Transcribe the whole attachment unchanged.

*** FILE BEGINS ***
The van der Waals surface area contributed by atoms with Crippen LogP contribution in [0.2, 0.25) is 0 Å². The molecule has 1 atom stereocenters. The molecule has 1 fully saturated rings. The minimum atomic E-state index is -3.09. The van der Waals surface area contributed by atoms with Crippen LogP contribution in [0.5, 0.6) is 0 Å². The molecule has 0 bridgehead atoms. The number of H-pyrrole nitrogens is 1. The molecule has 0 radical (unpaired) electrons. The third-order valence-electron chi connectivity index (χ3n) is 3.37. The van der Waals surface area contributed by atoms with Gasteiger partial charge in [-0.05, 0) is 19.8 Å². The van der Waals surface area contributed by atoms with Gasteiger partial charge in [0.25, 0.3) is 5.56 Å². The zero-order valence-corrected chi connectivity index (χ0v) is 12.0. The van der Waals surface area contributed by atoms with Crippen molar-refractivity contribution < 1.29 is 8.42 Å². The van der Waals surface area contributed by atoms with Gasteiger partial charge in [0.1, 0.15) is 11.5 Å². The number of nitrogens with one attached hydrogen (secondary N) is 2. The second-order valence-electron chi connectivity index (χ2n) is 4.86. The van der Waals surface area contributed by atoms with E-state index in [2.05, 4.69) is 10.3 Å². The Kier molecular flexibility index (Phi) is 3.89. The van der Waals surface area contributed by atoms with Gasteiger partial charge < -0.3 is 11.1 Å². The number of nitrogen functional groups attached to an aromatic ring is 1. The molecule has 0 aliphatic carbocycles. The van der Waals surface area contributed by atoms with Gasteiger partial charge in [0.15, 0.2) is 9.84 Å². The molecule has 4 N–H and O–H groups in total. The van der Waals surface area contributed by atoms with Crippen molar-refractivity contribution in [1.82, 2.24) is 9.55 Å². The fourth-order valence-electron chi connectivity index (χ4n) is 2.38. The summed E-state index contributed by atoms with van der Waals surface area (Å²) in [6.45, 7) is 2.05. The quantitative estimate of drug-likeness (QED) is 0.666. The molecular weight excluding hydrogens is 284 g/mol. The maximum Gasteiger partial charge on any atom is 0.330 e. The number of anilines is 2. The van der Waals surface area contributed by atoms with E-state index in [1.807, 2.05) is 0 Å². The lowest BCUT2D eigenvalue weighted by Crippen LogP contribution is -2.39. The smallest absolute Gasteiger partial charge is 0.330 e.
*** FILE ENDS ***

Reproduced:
The van der Waals surface area contributed by atoms with Crippen LogP contribution in [0.2, 0.25) is 0 Å². The molecule has 1 atom stereocenters. The molecule has 1 fully saturated rings. The minimum atomic E-state index is -3.09. The van der Waals surface area contributed by atoms with Crippen LogP contribution in [0.5, 0.6) is 0 Å². The molecule has 0 bridgehead atoms. The number of H-pyrrole nitrogens is 1. The molecule has 0 radical (unpaired) electrons. The third-order valence-electron chi connectivity index (χ3n) is 3.37. The van der Waals surface area contributed by atoms with Gasteiger partial charge in [-0.05, 0) is 19.8 Å². The van der Waals surface area contributed by atoms with Gasteiger partial charge in [0.25, 0.3) is 5.56 Å². The zero-order valence-corrected chi connectivity index (χ0v) is 12.0. The van der Waals surface area contributed by atoms with Crippen molar-refractivity contribution < 1.29 is 8.42 Å². The van der Waals surface area contributed by atoms with Gasteiger partial charge in [0.1, 0.15) is 11.5 Å². The number of nitrogens with one attached hydrogen (secondary N) is 2. The second-order valence-electron chi connectivity index (χ2n) is 4.86. The van der Waals surface area contributed by atoms with E-state index in [2.05, 4.69) is 10.3 Å². The Kier molecular flexibility index (Phi) is 3.89. The van der Waals surface area contributed by atoms with Gasteiger partial charge < -0.3 is 11.1 Å². The number of nitrogen functional groups attached to an aromatic ring is 1. The molecule has 0 aliphatic carbocycles. The van der Waals surface area contributed by atoms with Gasteiger partial charge in [0.15, 0.2) is 9.84 Å². The molecule has 4 N–H and O–H groups in total. The van der Waals surface area contributed by atoms with Crippen molar-refractivity contribution in [1.82, 2.24) is 9.55 Å². The fourth-order valence-electron chi connectivity index (χ4n) is 2.38. The summed E-state index contributed by atoms with van der Waals surface area (Å²) in [6.45, 7) is 2.05. The quantitative estimate of drug-likeness (QED) is 0.666. The molecular weight excluding hydrogens is 284 g/mol. The maximum Gasteiger partial charge on any atom is 0.330 e. The number of anilines is 2. The van der Waals surface area contributed by atoms with E-state index in [1.807, 2.05) is 0 Å². The lowest BCUT2D eigenvalue weighted by Crippen LogP contribution is -2.39. The smallest absolute Gasteiger partial charge is 0.330 e.